Composing on my grandfather’s manual typewriter in Jamestown, Tennessee, I decided at age ten to be a writer. It took a while. The closest I got was in college when I sent a story to The Atlantic Monthly. The rejection letter should have dropped me to my knees. “You write with a facility that has held our attention," it said; "we look forward to more from you.” My fiancé made fun of me. I never sent them anything else...


And then in 1982 I wrote a novel about snakes, the Holy Spirit and sex. Called THE ANOINTING, it was published by Dell Books as an original paperback. In it a beautiful young girl with special gifts of seeing and hearing (Moiria Taylor) accompanies her preacher father deep into the Kentucky mountains to confront the leader of a snake-handling church who represents perversity and evil. Moiria meets an innocent young man (Scottie) whose mother is a member of the snake-handling church. Together with the preacher (Hiram Taylor), Moiria and Scottie try to stop the evil and are almost destroyed in the process.

When THE ANOINTING  was published, I was certain my career was launched. But something similar to the critical reaction by my fiancé happened. My family and close friends were horrified. “How COULD you write a book like THAT?” they said.

Instead of thinking that maybe I had something interesting to say since people were making such a fuss, (THE ANOINTING is a very scary story--mix sex and spirituality and you've got a really hot topic) I was crushed. My creative juices dried up.

I thought I had only two choices: continue writing from some deep place or loose approval of people I loved.

Forgive me for the decision I made. I was young and scared.

Finally in 1996 I wrote a publishable novel again, and it was mostly for fun.


While I was running an art gallery in Richmond, Virginia, I was intrigued both by the artists I met and the gallery neighborhood. That interest became ARTISTS DIE BEST IN BLACK, a story about an art dealer (Rosemund Wallace) who solves the murder in her gallery of her best friend’s son. In the process she falls for the detective investigating what he is certain is suicide.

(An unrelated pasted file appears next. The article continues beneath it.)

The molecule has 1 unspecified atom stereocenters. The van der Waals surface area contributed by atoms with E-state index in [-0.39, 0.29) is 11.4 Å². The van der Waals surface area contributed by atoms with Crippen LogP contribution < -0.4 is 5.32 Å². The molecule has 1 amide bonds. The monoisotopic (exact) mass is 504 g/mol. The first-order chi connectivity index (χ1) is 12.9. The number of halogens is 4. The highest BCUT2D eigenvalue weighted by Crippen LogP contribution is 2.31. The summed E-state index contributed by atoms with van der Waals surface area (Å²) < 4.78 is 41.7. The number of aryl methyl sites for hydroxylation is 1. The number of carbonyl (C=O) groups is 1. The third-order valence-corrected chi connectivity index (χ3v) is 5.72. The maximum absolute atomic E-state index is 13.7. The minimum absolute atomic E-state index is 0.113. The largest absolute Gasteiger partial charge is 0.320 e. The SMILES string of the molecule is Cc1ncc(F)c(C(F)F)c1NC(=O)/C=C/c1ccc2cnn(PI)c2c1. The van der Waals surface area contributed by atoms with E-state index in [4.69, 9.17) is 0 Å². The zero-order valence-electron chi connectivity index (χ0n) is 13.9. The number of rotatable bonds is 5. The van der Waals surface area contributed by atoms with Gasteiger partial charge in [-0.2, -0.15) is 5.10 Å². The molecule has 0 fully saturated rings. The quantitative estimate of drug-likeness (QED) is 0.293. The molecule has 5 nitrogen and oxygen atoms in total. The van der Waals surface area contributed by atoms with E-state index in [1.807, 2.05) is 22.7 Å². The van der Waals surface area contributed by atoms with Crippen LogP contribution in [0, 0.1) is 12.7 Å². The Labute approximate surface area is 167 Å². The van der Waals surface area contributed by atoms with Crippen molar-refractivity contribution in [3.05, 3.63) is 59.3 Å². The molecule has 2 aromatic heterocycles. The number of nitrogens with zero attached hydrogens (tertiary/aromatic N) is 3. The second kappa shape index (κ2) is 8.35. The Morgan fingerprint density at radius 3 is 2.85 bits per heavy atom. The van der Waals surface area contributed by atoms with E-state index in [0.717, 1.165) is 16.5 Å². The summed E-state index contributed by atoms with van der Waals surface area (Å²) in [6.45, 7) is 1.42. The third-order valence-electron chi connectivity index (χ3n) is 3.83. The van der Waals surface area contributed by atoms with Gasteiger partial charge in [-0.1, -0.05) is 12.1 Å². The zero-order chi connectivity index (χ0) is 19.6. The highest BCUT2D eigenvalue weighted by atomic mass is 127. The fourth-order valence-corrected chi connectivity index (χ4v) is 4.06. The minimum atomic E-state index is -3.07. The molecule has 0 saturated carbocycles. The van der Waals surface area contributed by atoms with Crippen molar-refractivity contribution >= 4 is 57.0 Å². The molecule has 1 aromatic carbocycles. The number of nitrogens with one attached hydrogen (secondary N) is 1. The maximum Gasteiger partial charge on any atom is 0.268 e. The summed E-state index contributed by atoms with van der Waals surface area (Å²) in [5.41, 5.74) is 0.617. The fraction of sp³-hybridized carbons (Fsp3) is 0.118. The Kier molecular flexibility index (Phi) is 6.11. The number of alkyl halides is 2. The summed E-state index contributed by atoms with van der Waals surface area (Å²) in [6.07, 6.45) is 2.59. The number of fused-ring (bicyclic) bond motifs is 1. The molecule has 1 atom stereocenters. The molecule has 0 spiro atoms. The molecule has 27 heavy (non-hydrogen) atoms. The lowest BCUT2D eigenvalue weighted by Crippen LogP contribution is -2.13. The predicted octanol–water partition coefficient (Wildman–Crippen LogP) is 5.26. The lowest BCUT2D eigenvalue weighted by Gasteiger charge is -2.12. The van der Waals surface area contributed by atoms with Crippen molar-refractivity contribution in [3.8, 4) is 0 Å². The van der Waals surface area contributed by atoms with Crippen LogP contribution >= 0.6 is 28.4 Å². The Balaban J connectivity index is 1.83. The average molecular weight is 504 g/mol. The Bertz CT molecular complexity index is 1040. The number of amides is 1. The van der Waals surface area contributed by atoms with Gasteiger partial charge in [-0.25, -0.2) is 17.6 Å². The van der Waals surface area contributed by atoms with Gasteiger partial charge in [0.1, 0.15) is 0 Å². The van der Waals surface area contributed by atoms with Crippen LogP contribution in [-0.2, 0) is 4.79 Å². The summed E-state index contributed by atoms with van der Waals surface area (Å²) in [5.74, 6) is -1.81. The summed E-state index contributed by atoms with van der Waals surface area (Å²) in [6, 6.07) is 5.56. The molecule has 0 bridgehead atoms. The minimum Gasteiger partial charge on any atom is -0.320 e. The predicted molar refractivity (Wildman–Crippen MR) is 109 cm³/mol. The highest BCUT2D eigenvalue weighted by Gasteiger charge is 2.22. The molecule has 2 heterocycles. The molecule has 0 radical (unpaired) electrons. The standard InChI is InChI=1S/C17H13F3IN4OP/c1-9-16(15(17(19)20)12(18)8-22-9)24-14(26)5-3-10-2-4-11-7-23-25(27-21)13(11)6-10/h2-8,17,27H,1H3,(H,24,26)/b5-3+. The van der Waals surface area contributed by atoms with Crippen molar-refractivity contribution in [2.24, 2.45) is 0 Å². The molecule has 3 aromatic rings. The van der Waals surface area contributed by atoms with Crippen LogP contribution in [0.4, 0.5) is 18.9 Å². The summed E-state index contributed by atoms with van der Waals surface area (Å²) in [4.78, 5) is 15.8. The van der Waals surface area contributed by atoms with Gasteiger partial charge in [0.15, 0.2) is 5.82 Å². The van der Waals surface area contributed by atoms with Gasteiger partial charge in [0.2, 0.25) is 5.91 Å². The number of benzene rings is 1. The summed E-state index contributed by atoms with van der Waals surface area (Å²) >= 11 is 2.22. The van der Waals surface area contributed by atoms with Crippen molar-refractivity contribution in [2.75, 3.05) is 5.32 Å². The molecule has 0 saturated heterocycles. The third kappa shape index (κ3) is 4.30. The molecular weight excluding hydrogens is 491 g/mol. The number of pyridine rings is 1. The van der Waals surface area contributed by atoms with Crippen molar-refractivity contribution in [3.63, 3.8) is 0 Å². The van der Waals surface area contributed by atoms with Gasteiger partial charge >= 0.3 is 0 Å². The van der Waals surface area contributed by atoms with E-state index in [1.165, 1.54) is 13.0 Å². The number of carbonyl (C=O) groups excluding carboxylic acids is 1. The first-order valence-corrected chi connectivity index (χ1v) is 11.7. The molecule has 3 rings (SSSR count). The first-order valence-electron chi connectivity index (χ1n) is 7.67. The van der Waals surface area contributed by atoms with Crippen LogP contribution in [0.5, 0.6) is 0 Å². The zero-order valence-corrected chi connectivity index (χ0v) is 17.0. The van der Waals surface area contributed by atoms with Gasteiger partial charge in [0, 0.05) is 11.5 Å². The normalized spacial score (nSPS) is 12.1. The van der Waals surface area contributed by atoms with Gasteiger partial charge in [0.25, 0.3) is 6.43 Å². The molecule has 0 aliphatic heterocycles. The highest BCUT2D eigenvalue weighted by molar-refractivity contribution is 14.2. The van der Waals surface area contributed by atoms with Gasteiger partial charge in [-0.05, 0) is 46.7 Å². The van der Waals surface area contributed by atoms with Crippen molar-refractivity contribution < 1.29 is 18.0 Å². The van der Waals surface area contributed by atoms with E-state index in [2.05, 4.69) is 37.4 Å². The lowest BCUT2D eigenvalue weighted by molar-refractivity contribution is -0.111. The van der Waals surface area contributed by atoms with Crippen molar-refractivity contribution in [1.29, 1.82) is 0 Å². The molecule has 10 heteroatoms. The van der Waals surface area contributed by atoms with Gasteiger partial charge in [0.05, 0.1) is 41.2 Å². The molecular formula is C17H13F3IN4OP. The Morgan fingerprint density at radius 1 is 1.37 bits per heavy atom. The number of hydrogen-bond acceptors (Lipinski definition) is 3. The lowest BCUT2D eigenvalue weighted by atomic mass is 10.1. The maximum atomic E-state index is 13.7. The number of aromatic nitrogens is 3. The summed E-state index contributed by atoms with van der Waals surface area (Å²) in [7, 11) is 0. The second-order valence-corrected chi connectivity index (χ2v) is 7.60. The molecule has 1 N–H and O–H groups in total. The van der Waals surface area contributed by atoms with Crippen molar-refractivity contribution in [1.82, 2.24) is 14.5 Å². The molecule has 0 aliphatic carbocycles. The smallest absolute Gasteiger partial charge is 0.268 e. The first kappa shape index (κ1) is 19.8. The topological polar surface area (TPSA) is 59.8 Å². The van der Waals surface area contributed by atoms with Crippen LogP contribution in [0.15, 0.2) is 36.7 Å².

Some 19 years later ARTISTS…was made into a movie, set in the Mississippi Gulf Coast.


In between the writing and the filming, I moved to Mexico and wrote a biography of one of Mexico’s most important artists. It was called RODOLFO MORALES: El SENOR DE LOS SUENOS, and was published in Spanish where it was introduced to the public in Mexico City by Andres Oppenheimer, the Latin American correspondent for the Miami Herald.


Following the unexpected death of Rodolfo Morales I moved to Biloxi, Mississippi, and opened an art gallery, which was devastated a year later by Hurricane Katrina. While on the Coast I wrote a history of the Gulfport Yacht Club, (RESOLVED TO SAIL), a fascinating project based on decades of archives and old photographs and the rebuilding of the club after 3 hurricane destructions.


A return to Richmond, Virginia, led to THE LAST DOCTOR IN AMERICA, an account of the professional life of George Meyerhoff, M.D. through interviews with his patients. Dr. Meyerhoff belongs to a vanishing breed of physicians who prize their personal relationship with their patients more than becoming a medical technocrat. The sad state of health care in America—where technology rules, rather than focusing on the patients-- is the underlying theme of the book.

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